Morenci city council 12.23.09

Written by David Green.

By DAVID GREEN

Morenci residents will see Consumers Energy trucks moving into town next year to complete upgrades on the main electrical line serving customers.

Barb Mitzel of Consumers’ Adrian office told city council Dec. 14 that the 46,000 volt high voltage distribution line from Dowling Highway near Hudson to Morenci is being rebuilt.

Four and a half miles of the line are already complete, she said, and anyone driving north of Morenci on M-156 probably noticed the work last summer. About five miles of the line have yet to be rebuilt.

“The purpose is to improve reliability,” Mitzel said.

Lines will deteriorate over the years, she said, and lead to outages.

The work will also address some right-of-way concerns and will enable the company to handle repair issues more quickly in the future.

In Morenci, new poles will be positioned in the vicinity of Mill, Union and Locust streets, leading to the substation. None of the new wiring will pass above any residences.

Mitzel was asked if the new wiring would increase capacity. After checking with an engineer later in the week, she learned that the wire size will be increased to allow for more capacity. If a large energy user located in Morenci, more electricity would be available, she said.

The upgrade does not affect the electrical shortage in the industrial park, however, because Consumers isn’t the provider. The city chose Midwest Energy to serve the industrial park.

Mitzel said she came to the council meeting to let the community know that changes are coming.

“We’re part of the community and a big part of their every day lives,” she said.

PLANNERS—Rebecca Berger was appointed to fill a vacancy on the planning commission. John Van Havel, who also volunteered, was first nominated, but failed to gain support in a 3-4 vote.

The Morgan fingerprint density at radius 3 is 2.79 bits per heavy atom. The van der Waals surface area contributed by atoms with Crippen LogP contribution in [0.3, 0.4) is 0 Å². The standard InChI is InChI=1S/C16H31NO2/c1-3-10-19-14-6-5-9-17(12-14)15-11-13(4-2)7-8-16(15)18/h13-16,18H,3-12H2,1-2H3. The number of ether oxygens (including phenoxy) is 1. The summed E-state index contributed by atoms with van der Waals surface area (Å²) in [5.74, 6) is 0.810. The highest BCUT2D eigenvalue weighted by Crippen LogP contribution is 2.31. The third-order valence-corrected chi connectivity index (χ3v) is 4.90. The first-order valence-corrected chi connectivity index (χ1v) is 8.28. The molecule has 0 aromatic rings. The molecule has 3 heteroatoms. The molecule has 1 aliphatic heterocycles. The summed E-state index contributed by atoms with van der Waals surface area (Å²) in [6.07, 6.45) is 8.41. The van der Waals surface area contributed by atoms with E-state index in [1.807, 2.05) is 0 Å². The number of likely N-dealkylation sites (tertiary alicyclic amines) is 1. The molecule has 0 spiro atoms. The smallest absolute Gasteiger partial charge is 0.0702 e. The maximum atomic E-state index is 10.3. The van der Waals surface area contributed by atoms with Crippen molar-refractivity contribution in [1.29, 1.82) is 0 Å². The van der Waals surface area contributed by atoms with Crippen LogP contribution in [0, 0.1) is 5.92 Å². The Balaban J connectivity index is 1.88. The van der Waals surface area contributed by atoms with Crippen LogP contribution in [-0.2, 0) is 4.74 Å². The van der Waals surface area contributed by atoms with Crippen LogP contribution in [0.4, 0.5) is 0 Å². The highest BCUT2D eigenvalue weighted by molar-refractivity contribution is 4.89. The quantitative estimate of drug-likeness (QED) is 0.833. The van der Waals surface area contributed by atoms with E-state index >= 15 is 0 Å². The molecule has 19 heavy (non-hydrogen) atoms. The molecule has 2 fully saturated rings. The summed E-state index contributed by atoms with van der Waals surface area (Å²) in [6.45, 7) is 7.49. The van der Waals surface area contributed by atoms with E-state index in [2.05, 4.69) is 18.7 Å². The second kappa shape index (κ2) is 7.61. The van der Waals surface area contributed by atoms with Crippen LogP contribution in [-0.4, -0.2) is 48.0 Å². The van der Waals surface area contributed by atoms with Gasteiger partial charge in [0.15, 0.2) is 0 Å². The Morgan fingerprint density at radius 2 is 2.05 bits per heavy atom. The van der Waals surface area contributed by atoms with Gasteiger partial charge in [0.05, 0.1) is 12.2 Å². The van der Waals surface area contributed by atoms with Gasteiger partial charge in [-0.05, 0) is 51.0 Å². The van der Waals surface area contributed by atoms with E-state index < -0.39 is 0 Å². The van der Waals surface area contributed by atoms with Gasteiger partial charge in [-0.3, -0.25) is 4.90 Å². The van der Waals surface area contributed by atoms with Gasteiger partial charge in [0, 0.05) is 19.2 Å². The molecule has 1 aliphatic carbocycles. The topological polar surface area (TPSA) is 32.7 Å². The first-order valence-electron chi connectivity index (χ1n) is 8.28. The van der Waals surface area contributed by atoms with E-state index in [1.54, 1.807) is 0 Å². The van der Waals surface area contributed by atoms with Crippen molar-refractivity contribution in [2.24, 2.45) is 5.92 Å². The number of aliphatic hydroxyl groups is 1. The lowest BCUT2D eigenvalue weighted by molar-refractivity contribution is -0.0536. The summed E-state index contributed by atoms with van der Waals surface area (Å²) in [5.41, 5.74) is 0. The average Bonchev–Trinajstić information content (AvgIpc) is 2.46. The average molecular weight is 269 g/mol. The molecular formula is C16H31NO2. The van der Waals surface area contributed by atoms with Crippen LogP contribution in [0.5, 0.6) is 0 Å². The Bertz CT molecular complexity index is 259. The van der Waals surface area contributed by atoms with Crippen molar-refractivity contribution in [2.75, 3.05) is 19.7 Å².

SNOW—Council accepted a bid from T&R Total Lawn Care for the removal of snow from walks where the owner failed to get the job done. T&R submitted the only bid, but city supervisor Barney Vanderpool was satisfied with their work. T&R will charge $17 a walk.

Vanderpool said responses to uncleared walks will be based on complaints. City employees will not patrol the town for uncleared walks.

PART-TIME—Council voted to hire two part-time employees. One will work at the recycling center for 17 hours a week. The other will serve on a call-in basis for general DPW work. The worker could assist in snow removal or other chores where extra help is needed.

BUDGET—City administrator/clerk Renée Schroeder told council that property tax revenue is predicted to drop by an average of five percent in Michigan (a possible loss of $30,000 for Morenci). She was told that state revenue sharing could decline by a similar amount.

The city’s budgeted contingency fund is about the same as the projected decrease, she said, and the situation will need careful monitoring.

LEDC—Council member Greg Braun will take former mayor Doug Erskin’s place on the Lenawee Economic Development Committee.

MEETING—The Dec. 28 council meeting was canceled. The next regular meeting is Jan. 11.

  • Front.batter
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  • Front.green Screen
    OUT OF THIS WORLD—Elizabeth McFadden and Elise Christle pose in front of the green screen as VolunTeen Noah Gilson makes them appear as though they are standing on the Moon. More photos from the Stair District Library’s NASA @ My Library program are on page 12.
  • Front.snake
    Lannis Smith of the Leslie Science and Nature Center in Ann Arbor shows off a python last week at Stair District Library's Summer Reading Program.
  • Front.fireworks
    FIREWORKS erupt Saturday night over Morenci’s Wakefield Park during the waning hours of the Town and Country Festival. Additional festival photos are inside.
  • Pipeline Spread
    LINED UP—Lengths of pipe were put in place last week along the route of the Rover natural gas pipeline that will stretch from Defiance, Ohio, to Ontario, Canada. Topsoil was removed before the pipes were laid out. The 42-inch diameter pipeline is scheduled for completion in November.
  • Front.F.school
    PROGRESS continues on the agriculture classroom addition at Fayette High School. The project will add 2,900 square feet of space and include an overhead door that would allow equipment to be driven inside. The building should be ready for the start of school in August. Work on ball fields and a running track is also underway.
  • Front.rock Study
    ROCKHOUNDS—From the left, Joseph McCullough, Sean Pagett and Jonathan McCullough peer through hand lenses to study rocks. The project is part of Morenci Elementary School’s summer camp that continues into August.

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